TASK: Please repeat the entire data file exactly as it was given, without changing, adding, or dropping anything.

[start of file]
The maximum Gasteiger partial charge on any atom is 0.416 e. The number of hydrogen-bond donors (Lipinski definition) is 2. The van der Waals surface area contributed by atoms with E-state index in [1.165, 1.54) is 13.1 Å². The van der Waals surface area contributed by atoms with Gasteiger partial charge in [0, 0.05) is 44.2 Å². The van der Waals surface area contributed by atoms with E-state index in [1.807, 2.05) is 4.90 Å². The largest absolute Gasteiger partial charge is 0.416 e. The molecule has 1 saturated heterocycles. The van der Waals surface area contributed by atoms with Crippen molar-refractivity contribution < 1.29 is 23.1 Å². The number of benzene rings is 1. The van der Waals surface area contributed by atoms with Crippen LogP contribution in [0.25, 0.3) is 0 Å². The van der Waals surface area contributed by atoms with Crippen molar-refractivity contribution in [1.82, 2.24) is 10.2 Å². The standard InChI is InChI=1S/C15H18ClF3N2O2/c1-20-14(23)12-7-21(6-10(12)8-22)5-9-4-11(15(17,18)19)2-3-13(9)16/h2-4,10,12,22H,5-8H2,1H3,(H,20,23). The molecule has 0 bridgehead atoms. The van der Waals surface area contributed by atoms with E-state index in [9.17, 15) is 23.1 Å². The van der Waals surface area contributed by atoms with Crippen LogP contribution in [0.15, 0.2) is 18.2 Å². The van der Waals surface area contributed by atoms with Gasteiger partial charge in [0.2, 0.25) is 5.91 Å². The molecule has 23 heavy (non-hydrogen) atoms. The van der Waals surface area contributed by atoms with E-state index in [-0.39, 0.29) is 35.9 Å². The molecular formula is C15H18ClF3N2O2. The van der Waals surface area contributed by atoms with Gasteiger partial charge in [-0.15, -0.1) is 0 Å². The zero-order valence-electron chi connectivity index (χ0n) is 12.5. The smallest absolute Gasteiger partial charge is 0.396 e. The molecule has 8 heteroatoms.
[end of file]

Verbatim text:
The maximum Gasteiger partial charge on any atom is 0.416 e. The number of hydrogen-bond donors (Lipinski definition) is 2. The van der Waals surface area contributed by atoms with E-state index in [1.165, 1.54) is 13.1 Å². The van der Waals surface area contributed by atoms with Gasteiger partial charge in [0, 0.05) is 44.2 Å². The van der Waals surface area contributed by atoms with E-state index in [1.807, 2.05) is 4.90 Å². The largest absolute Gasteiger partial charge is 0.416 e. The molecule has 1 saturated heterocycles. The van der Waals surface area contributed by atoms with Crippen molar-refractivity contribution < 1.29 is 23.1 Å². The number of benzene rings is 1. The van der Waals surface area contributed by atoms with Crippen LogP contribution in [0.25, 0.3) is 0 Å². The van der Waals surface area contributed by atoms with Crippen molar-refractivity contribution in [1.82, 2.24) is 10.2 Å². The standard InChI is InChI=1S/C15H18ClF3N2O2/c1-20-14(23)12-7-21(6-10(12)8-22)5-9-4-11(15(17,18)19)2-3-13(9)16/h2-4,10,12,22H,5-8H2,1H3,(H,20,23). The molecule has 0 bridgehead atoms. The van der Waals surface area contributed by atoms with E-state index in [9.17, 15) is 23.1 Å². The van der Waals surface area contributed by atoms with Crippen LogP contribution in [0.15, 0.2) is 18.2 Å². The van der Waals surface area contributed by atoms with Gasteiger partial charge in [0.2, 0.25) is 5.91 Å². The molecule has 23 heavy (non-hydrogen) atoms. The van der Waals surface area contributed by atoms with E-state index in [-0.39, 0.29) is 35.9 Å². The molecular formula is C15H18ClF3N2O2. The van der Waals surface area contributed by atoms with Gasteiger partial charge in [-0.15, -0.1) is 0 Å². The zero-order valence-electron chi connectivity index (χ0n) is 12.5. The smallest absolute Gasteiger partial charge is 0.396 e. The molecule has 8 heteroatoms.